The very hardy and disease resistant crabapple, Malus ‘Red Jewel’ (zone 4), has simply stunning red berries all winter long (birds do not eat them). Another novelty, M. ‘Red Sentinel’ has huge (2 cm), hard red fruits. They look as good used on your plate as a garnish or tucked into an outdoor wreath as they do on the tree! Again, cut only selective pieces of the branch, or harvest just the fruits.
Gold conifers are a must. Thuja occidentalis Rheingold (zone 3) provides distinctive golden orange foliage, while the most beautiful yellows can be found in the Chamaecyparis obtusa ‘Aurea’ family (zone 5). The compact golden cedar, Thuja occidentalis ‘Europe Gold’ or ‘Sunkist’ are also bright gold winter foliage plants. There are dozens of other great conifers with unique foliage and cones. They all need to be pruned, so around Christmas is the best time, again though, try not to cut them back by more than a third.
Winter flower buds and flowers always add the finishing touch to gardens, winter containers or crafts. Perhaps the most spectacular and in-demand winter buds are the male form of skimmias. Their deep bronze or green buds complement any greens or flower arrangements. Not only are the buds beautiful now, but as winter progresses, they also open to fragrant white flowers that fill our gardens with perfume and provide nectar for the early honeybees.
The pieris family has expanded over the last few years, but the most interesting are the variegated forms. Pieris japonica ‘Flaming Silver‘ (zone 5) and P.j. ‘Havilla‘ (zone 5) have vibrant foliage that sparks up both shady garden areas and winter arrangements. Their dark winter buds add a nice touch as well.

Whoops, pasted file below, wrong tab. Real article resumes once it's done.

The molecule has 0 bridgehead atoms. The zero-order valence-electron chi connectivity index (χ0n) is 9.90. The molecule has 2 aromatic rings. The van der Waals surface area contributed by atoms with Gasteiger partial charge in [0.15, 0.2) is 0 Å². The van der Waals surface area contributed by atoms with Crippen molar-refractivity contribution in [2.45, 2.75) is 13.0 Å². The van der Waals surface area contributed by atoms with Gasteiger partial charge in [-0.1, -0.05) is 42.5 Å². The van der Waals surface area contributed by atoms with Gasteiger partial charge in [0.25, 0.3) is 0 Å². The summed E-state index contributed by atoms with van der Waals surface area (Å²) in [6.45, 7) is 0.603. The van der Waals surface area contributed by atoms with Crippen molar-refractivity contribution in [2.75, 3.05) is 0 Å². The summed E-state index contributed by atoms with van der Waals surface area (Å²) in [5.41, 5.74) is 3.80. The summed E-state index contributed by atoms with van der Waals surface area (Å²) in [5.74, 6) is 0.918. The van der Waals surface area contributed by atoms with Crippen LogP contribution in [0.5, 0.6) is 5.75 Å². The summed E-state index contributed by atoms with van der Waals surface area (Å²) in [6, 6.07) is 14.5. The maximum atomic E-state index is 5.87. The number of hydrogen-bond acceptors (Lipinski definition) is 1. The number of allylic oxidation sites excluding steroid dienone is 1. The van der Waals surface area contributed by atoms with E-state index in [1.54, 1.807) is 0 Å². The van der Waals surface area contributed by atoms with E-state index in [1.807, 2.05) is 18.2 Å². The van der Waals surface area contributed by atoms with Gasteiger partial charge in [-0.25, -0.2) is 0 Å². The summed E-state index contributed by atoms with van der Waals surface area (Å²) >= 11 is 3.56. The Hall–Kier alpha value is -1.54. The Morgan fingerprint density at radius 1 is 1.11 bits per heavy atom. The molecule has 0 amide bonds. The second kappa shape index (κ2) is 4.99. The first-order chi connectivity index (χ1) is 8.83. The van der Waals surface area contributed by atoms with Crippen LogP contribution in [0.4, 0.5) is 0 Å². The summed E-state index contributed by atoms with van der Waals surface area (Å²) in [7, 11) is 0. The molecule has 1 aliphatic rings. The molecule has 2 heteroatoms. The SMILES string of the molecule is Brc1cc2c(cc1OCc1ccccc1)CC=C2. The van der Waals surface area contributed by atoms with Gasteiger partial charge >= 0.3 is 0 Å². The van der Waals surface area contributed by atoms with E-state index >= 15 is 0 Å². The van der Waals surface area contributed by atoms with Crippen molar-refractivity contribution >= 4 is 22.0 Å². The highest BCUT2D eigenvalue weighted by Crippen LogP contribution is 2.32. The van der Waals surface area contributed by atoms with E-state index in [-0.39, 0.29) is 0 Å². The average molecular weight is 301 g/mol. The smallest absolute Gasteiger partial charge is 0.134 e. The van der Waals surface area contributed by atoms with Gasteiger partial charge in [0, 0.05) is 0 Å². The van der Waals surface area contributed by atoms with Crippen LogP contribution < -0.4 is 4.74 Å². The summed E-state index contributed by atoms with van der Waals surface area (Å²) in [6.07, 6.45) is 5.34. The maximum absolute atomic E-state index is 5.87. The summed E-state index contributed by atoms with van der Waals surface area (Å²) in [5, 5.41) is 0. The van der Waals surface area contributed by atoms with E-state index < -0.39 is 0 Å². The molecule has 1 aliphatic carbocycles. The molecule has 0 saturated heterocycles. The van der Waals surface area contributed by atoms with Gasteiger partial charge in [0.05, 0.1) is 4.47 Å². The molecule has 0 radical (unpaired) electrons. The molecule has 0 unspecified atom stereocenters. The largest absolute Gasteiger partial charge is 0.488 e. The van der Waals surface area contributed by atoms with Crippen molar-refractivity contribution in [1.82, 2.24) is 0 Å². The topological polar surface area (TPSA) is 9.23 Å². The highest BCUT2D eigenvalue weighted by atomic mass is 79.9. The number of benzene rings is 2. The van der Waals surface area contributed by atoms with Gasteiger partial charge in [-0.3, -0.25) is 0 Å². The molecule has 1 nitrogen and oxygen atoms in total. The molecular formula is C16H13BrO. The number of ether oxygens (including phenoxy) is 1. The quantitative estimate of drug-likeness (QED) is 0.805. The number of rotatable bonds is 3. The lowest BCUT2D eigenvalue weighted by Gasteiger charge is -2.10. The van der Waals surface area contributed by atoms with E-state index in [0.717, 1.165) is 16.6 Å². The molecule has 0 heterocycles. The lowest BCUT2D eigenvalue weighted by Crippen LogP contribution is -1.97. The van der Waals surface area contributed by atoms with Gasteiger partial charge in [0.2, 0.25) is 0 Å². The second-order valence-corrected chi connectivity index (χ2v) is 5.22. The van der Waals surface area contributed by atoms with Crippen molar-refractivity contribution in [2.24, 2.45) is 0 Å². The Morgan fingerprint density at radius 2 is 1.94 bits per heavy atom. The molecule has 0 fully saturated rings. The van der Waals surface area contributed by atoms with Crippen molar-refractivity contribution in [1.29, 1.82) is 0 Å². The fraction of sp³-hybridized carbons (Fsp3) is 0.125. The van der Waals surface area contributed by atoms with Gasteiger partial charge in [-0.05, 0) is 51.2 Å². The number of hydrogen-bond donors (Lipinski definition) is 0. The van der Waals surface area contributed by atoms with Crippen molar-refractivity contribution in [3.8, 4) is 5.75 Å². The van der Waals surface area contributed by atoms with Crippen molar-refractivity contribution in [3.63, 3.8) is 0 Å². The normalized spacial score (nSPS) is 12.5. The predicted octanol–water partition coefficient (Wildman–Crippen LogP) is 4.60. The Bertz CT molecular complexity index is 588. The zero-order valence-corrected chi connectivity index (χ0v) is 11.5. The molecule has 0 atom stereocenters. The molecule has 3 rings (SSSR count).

Helleborus niger, also known as the Christmas rose, is a good candidate for a cut flower, and newer varieties bloom atop longer stems, making them easier to work with in arrangements. Be sure to leave some blooms on the plants, though, as they are valuable to pollinators! Other blooming plants in the garden that you can selectively cut for bouquets are camellias and winter heather. Have a bit of dusty miller in a few pots or beds? Terrific! Cut stems as long as you can and work them into flower arrangements for a subtle touch of silver.
Christmas greens on their own are fragrant and delightful, but adding even just a few of the above to planters, arrangements, wreaths, swags, or specialty baskets will bring out the ‘wow’ factor. Should you not have these in your yard this season, now is a fine time to plant them for next year. You can certainly also work with other plants in your garden too, just make sure that stems are strong and not ‘floppy,’ and selectively prune only… don’t cut plants back hard, particularly flowering shrubs, as you may be cutting off next year’s blooms!
Tip: Ensure your pruners are clean and sharp before you start. Clean them with a 10% bleach solution in between uses to prevent any spread of possible disease from plant to plant. Get stems straight into water after they’re cut to prevent them from drying out, particularly flowering stems. To improve longevity, keep all greens and arrangements as cool as possible and well hydrated at all times.